Want more women at the top? Don’t overtax the ones already there

Lowering the 32.5 percent marginal tax rate to 30 percent and abolishing the 37 percent tax bracket for people earning $125,000 to $200,000 helps women. Australian Taxpayers Alliance Policy Director, Satya Marar, published an op-ed this week in the Daily Telegraph pointing out that this tax cut would not only provide Australia’s economy with a much-needed productivity boost. It would also promote women’s workforce participation and would bring more highly educated and qualified women back into the workforce, and reward them with higher paying jobs.

The government is punishing the very women who are doing the most to eradicate the gender wage gap.

It is women who have the power to take control of the gender wage gap. Not radical social engineers who think that imposing constraints on companies, or pushing unmeritocratic affirmative action policies are the answer. Women who are keen to work hard and get ahead in a competitive world such as the one we live in are best equipped to do that when the beast of burdensome regulation and excessive tax is off their backs.

Men and women are different. Smart businesses understand that women are profitable, but not because they can get away with paying women less. In reality they cannot. Rather, it is borne out by empirical evidence attesting that women have unique value to add to a management team. A study done by the London School of Business shows that women working in tandem with men brings better ideas to the table and improves the efficiency of an organisation. This is being rapidly recognised by the private sector without the need for government encroachment. As noted by Claire Shipman in her book “Womenomics”, “A McKinsey survey … determined that more than 70 percent of companies that made efforts to empower female employees in emerging markets either experienced or expected to experience increased profits as a direct result of those efforts.”

While women complain that men are getting paid more, they simultaneously surpass those men in education. In economies demanding more specialised expertise, we will soon find more women at the top of the corporate ladder.

Women need to understand their value. Only 34 percent of women ask for a better compensation package after receiving a job offer in comparison to 46 percent of men. You cannot complain about not having something which you never asked for.

That fact that women are more risk averse than men is a benefit to society. One wonders if the 2008 financial crisis would have happened if more women worked on Wall Street. However, risk aversion doesn’t pay well. There is a monetary value to risk; that is why stocks, which are usually riskier than bonds, have higher rates of return.  Women cannot expect a payout for risks they don’t take anymore than I can expect to win the lottery with tickets I didn’t buy.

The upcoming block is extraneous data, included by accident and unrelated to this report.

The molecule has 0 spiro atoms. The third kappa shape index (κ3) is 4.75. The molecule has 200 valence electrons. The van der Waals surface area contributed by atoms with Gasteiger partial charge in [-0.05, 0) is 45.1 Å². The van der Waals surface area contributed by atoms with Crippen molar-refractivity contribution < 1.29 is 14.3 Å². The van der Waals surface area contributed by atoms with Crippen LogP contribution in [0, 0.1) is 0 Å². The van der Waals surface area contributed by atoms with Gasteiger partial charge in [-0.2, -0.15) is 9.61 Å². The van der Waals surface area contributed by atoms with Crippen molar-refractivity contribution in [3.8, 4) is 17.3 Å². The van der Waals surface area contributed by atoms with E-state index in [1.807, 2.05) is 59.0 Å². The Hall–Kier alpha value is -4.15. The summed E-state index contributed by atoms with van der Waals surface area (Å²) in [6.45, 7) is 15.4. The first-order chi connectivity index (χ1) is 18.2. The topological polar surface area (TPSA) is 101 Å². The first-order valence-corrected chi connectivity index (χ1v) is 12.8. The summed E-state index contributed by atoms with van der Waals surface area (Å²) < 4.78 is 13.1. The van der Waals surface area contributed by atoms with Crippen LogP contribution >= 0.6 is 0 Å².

Women often make different choices than their male counterparts, and this unfortunately or otherwise, adds to the existence of stereotypes. And authoritarian social justice warriors as well as insecure women-hating ‘neckbeards’ may both be surprised to learn that women are rational human beings smart enough to understand the ramifications of their choices.

If a mother chooses to stay home with her child, it is because doing so increases her utility. Put in less technical terms, it brings her a greater degree of satisfaction and fulfilment than the other choices available to her. She may enjoy working at home more than in the office. That choice may be the wisest financial decision in the moment. For other women, it may be the opposite.

Only individual women know what will most effectively increase their utility.  

It is not the job the government or society to impede women’s choices even in an attempt to decrease the gender wage gap. It is not the place of men or even other women to criticise and impede the rational choices made by other women.

When organisations or governments enforce quotas, good work done by women is discredited. Women’s achievements are mistaken for handouts. When the state over-regulates businesses, women entrepreneurs are harmed.

High taxes hurt high achieving women.

The argument that only men benefit from the Frydenberg tax cuts is simply false. Studies show women are more sensitive to tax incentives which affect their take-home pay, so taxes have a higher impact on the hours women choose to work.

More women in the labor force adding their voices and varying perspectives, helps society as a whole. Money in the hands of the people, instead of the government, benefits all groups.

Instead of punishing hard working women who do well; we should reward them with a flatter and fairer tax system. Instead of blaming men and society for the wage gap, women should take responsibility for their individual choices. Instead of impeding people’s freedom in the name of equality, we should accept the decisions other people make with their lives even if it alters the statistics.

Emilie Dye

Emilie Dye is a Research Associate with the Australian Taxpayers’ Alliance.
Emilie Dye

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